7 Layers & Gases of the Atmosphere Match each layer with its description. exosphere ionosphere mesosphere stratosphere thermosphere troposphere A. closest to Earth, where almost all weather is created B. mesosphere plus thermosphere; reflects radio waves C. furthest from Earth; hosts the most satellites D. too high for aircraft, but too low for satellites E. hosts a few clouds and the ozone layer F. hosts the space shuttle and some satellites Find the atmospheric gases in the box to the right inside the puzzle. Then use the leftover letters, in order from left to right and top to bottom, to find the hidden message. K R Y P T O N C H A E M E X S A H S R P H Y E R E E H G A G S B L N W I O E H O I K A N A N Y N U M T N E T D D M E E I I G R I O R R T O S O O H E V R H R G X I T A O I A E I T H P G E M N D S T O E U N K E O W R N E O N N T O R A C M H N P E S O N X ARGON CARBON DIOXIDE HELIUM HYDROGEN KRYPTON METHANE NEON NITROGEN OXYGEN WATER VAPOR MESSAGE: - :..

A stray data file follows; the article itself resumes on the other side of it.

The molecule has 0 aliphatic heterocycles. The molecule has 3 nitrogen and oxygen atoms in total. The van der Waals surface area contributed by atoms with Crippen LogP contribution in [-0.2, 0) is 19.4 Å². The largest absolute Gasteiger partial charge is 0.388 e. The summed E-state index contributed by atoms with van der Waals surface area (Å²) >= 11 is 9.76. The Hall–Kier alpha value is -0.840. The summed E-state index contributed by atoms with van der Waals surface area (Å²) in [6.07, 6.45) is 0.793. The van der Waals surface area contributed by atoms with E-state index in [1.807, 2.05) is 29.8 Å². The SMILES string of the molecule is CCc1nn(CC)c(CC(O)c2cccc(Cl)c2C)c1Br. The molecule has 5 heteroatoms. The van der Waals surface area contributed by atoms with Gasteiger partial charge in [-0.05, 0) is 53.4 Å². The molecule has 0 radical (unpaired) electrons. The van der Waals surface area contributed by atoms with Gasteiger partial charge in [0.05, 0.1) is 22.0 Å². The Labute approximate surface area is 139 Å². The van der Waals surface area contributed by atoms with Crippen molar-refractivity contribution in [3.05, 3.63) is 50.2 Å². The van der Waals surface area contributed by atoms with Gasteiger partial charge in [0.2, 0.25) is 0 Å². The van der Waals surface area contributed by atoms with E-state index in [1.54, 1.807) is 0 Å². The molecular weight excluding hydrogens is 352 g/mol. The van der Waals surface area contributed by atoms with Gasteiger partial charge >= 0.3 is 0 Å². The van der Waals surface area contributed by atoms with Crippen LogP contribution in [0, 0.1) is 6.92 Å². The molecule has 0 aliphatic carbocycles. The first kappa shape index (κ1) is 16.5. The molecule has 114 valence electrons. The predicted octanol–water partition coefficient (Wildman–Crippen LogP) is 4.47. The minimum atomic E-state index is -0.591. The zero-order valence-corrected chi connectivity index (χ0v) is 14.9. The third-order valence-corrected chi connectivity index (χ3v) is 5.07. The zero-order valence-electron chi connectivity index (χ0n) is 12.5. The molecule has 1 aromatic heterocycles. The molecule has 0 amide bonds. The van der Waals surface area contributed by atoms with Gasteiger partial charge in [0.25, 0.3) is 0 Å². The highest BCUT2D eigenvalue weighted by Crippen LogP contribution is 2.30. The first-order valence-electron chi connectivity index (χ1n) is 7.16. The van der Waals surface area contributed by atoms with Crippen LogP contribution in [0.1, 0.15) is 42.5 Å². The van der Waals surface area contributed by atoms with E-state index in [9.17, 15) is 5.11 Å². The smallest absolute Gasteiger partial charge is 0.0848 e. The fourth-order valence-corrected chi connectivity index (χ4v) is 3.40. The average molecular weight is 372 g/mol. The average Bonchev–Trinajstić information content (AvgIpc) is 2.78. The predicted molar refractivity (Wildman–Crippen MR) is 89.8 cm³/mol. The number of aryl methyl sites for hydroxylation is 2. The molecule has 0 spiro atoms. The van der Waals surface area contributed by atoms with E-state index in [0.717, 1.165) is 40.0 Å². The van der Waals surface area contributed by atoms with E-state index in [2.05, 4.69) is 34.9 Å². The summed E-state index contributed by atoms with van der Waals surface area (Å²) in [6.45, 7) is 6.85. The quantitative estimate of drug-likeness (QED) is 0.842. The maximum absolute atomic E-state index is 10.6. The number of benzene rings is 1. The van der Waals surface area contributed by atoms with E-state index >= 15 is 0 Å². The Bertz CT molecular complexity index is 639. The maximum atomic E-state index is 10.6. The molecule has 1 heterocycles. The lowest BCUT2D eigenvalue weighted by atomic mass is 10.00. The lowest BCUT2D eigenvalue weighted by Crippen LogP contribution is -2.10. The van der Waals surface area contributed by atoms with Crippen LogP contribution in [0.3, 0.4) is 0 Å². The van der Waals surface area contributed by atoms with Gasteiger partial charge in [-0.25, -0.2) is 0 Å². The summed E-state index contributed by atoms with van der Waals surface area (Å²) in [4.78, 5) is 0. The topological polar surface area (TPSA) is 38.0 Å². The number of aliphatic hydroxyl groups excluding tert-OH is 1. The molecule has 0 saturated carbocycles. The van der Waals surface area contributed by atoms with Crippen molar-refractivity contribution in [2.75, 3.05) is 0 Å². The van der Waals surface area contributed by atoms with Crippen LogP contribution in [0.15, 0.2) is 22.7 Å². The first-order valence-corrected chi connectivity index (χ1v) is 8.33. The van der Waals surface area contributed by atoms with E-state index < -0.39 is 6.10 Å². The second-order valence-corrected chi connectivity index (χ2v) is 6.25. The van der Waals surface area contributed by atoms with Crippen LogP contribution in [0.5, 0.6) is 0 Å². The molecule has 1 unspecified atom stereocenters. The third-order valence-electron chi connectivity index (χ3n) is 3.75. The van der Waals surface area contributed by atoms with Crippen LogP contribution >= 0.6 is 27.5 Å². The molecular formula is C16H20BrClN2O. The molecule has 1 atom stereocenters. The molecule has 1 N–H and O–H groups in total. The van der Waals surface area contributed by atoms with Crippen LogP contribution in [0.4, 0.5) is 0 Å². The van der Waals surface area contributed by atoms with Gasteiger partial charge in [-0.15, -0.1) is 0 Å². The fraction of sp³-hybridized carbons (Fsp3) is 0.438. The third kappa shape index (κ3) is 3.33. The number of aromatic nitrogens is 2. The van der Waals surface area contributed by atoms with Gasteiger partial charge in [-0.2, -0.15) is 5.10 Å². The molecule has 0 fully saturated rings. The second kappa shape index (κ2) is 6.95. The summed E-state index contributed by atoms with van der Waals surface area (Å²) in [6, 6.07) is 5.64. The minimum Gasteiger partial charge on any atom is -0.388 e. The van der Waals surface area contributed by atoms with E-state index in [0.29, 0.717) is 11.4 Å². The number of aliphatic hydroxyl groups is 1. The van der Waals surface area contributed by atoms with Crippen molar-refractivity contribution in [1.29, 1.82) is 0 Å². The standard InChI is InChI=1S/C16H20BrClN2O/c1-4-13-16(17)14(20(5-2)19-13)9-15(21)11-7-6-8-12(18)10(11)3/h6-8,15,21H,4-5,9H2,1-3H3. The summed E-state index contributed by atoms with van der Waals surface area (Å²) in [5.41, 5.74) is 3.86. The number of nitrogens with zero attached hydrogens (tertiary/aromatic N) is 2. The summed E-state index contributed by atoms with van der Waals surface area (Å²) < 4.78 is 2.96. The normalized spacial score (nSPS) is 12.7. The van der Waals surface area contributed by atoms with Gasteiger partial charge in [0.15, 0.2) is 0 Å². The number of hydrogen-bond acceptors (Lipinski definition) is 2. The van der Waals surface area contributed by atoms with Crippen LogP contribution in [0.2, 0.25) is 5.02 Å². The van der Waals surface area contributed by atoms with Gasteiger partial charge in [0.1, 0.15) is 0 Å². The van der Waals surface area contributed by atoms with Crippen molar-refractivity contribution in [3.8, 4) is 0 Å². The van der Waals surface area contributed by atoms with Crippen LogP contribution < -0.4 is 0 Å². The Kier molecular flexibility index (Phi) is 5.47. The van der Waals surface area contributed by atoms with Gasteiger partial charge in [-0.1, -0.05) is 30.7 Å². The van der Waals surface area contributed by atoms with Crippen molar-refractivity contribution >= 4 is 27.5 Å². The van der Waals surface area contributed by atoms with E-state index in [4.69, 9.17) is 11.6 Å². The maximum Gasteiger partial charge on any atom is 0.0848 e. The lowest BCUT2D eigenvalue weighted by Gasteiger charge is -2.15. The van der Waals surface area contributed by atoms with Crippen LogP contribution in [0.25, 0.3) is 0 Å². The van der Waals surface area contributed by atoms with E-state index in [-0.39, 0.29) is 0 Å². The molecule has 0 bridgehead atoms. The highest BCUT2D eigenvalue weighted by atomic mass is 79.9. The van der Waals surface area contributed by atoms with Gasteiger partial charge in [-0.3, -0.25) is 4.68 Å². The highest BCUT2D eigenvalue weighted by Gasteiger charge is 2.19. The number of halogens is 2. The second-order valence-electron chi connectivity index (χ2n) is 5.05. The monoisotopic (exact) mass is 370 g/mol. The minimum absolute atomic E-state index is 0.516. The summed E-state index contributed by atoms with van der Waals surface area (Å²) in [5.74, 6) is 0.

8 Layers & Gases of the Atmosphere Match each layer with its description. KEY C B D E F A exosphere ionosphere mesosphere stratosphere thermosphere troposphere A. closest to Earth, where almost all weather is created B. mesosphere plus thermosphere; reflects radio waves C. furthest from Earth; hosts the most satellites D. too high for aircraft, but too low for satellites E. hosts a few clouds and the ozone layer F. hosts the space shuttle and some satellites Find the atmospheric gases in the box to the right inside the puzzle. Then use the leftover letters, in order from left to right and top to bottom, to find the hidden message. K R Y P T O N C A X A H R Y R E G G B L W O E H O I A N Y N U M T N D D M E I R I R T O O V R H G X A O A E I P G N D O E E R N E O N ARGON CARBON DIOXIDE HELIUM HYDROGEN KRYPTON METHANE NEON NITROGEN OXYGEN WATER VAPOR MESSAGE: The mesosphere has a nickname: the ignorosphere. It is the most unknown.